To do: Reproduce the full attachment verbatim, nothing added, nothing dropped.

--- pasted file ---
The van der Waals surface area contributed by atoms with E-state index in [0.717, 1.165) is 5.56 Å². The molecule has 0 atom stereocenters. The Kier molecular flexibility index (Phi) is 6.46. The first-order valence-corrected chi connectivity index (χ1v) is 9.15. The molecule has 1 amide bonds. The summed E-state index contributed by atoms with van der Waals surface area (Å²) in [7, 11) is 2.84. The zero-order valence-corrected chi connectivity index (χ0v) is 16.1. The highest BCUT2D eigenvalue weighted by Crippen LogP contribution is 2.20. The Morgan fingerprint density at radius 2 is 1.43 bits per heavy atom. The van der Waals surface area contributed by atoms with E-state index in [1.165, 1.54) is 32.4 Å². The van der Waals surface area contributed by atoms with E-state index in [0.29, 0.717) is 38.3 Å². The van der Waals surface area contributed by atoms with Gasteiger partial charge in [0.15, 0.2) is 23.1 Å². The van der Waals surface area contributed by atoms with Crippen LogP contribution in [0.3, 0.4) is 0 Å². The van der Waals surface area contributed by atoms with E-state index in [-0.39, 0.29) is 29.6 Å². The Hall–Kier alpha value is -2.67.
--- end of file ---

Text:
The van der Waals surface area contributed by atoms with E-state index in [0.717, 1.165) is 5.56 Å². The molecule has 0 atom stereocenters. The Kier molecular flexibility index (Phi) is 6.46. The first-order valence-corrected chi connectivity index (χ1v) is 9.15. The molecule has 1 amide bonds. The summed E-state index contributed by atoms with van der Waals surface area (Å²) in [7, 11) is 2.84. The zero-order valence-corrected chi connectivity index (χ0v) is 16.1. The highest BCUT2D eigenvalue weighted by Crippen LogP contribution is 2.20. The Morgan fingerprint density at radius 2 is 1.43 bits per heavy atom. The van der Waals surface area contributed by atoms with E-state index in [1.165, 1.54) is 32.4 Å². The van der Waals surface area contributed by atoms with E-state index in [0.29, 0.717) is 38.3 Å². The van der Waals surface area contributed by atoms with Gasteiger partial charge in [0.15, 0.2) is 23.1 Å². The van der Waals surface area contributed by atoms with Crippen LogP contribution in [0.3, 0.4) is 0 Å². The van der Waals surface area contributed by atoms with E-state index in [-0.39, 0.29) is 29.6 Å². The Hall–Kier alpha value is -2.67.